Re: Ascertaing uploaded file size

Discussion in 'Perl Misc' started by Justin C, Apr 24, 2013.

  1. Justin C

    Justin C Guest

    On 2013-04-24, Joey@still_Learning.invalid <Joey@still_Learning.invalid> wrote:
    > Thanks for the reply. I'm sorry I presumed that various strings and
    > variables origins weren't identified. I would think that in looking at the
    > basic methodology, one would not have to detail everything.
    >
    > At any rate, I decided it was safest to test files after all files were
    > uploaded.


    I'm not certain that helps you. Doesn't the reported size of the file
    depend on such things as the file system on the remote machine, and
    the block-size used?

    I would have thought the best way to test files are the same (and you
    need them to be the same don't you, not just the same size?) would be
    to use md5sum - this may be overkill, others may suggest a better
    way.

    I think, what I would do (with my limited perl skillset) is to upload
    all the files and have a program on the remote machine calculate the
    md5sum of the files and store that in a file. I DL that file and
    compare the md5sums with ones calculated locally.


    Justin.

    --
    Justin C, by the sea.
    Justin C, Apr 24, 2013
    #1
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  2. Justin C

    Justin C Guest

    On 2013-04-24, Ben Morrow <> wrote:
    >
    > Quoth Justin C <>:
    >> On 2013-04-24, Joey@still_Learning.invalid <Joey@still_Learning.invalid> wrote:
    >> > Thanks for the reply. I'm sorry I presumed that various strings and
    >> > variables origins weren't identified. I would think that in looking at the
    >> > basic methodology, one would not have to detail everything.
    >> >
    >> > At any rate, I decided it was safest to test files after all files were
    >> > uploaded.

    >>
    >> I'm not certain that helps you. Doesn't the reported size of the file
    >> depend on such things as the file system on the remote machine, and
    >> the block-size used?

    >
    > No. The amount of disk space used does, but (under normal OSen) files
    > have a size which depends only on how much data has been written to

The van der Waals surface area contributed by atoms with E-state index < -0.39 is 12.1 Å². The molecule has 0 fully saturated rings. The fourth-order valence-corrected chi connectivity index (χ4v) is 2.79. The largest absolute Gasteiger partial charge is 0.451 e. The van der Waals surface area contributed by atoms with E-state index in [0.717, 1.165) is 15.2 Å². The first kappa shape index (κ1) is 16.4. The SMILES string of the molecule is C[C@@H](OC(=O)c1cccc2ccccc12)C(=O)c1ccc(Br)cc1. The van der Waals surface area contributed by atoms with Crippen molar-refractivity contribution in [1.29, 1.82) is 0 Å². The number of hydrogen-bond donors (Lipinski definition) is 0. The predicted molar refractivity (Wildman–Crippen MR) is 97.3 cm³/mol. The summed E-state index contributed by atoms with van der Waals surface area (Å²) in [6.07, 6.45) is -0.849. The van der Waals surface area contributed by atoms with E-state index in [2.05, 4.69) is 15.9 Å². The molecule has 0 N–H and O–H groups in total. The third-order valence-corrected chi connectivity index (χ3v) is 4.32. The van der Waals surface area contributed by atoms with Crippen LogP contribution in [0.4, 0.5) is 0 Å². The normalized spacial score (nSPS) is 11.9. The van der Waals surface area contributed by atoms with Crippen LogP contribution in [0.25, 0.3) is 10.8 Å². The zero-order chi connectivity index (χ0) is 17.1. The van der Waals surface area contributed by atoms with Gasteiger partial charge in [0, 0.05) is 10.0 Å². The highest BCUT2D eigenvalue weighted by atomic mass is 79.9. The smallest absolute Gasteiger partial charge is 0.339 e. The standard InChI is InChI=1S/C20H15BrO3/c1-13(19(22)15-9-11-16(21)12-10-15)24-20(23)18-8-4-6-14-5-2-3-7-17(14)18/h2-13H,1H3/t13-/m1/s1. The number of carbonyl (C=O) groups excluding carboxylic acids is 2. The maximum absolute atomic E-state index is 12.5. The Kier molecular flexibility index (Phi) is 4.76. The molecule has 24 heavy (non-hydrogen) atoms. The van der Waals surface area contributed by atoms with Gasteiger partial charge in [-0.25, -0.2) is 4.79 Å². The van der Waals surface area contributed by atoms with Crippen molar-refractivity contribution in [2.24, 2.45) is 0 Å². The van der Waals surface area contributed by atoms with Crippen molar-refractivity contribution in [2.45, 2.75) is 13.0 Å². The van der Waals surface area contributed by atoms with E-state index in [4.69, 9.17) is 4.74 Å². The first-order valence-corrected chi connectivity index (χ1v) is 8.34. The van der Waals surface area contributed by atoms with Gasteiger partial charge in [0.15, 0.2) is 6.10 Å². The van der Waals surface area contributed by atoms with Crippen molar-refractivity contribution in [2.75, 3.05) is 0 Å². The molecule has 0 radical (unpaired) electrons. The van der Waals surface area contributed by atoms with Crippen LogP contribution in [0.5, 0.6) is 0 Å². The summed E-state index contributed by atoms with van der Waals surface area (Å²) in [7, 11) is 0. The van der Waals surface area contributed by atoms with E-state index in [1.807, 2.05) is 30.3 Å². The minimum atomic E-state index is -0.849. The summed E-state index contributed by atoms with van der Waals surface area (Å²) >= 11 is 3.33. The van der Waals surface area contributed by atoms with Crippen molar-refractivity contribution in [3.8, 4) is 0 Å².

> them.


    Oh, OK. Thank you for the clarification.


    >> I think, what I would do (with my limited perl skillset) is to upload
    >> all the files and have a program on the remote machine calculate the
    >> md5sum of the files and store that in a file. I DL that file and
    >> compare the md5sums with ones calculated locally.

    >
    > Well, in that situation I'd just use rsync...


    Of course, you *could* just do that ;-)


    Justin.

    --
    Justin C, by the sea.
    Justin C, Apr 24, 2013
    #2
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  3. "Joey@still_Learning.invalid" <Joey@still_Learning.invalid> writes:

    [...]


    > for (my $j = 0; $j < $imgCnt; $j++) {
    > $filename = $uploadFiles[$j];
    > $filesize = -s $filename
    >
    > opendir DH, $filePath or die "Can't opendir $filePath $!";
    > while (my $serverFileName = readdir DH) {
    > $serverFileSize = -s $serverFileName;
    > if (($serverFileName eq $filename) && ($filesize == $serverFileSize)) {
    > $numFilesReceived++;
    > }}}
    > if ($numFilesReceived != $imgCnt) {$uploadErrorFlag = 1;}
    >
    > BTW, I have a specific purpose in using the loop syntax shown [instead of
    > 'for my $filename (@uploadFiles)']


    Even if this is so, you could use

    for my $j (0 .. $imgCnt - 1) {
    ..
    ..
    ..
    ..
    }

    instead. IMO, you should also consider to make that

    for (0 .. $imgCnt - 1) {
    }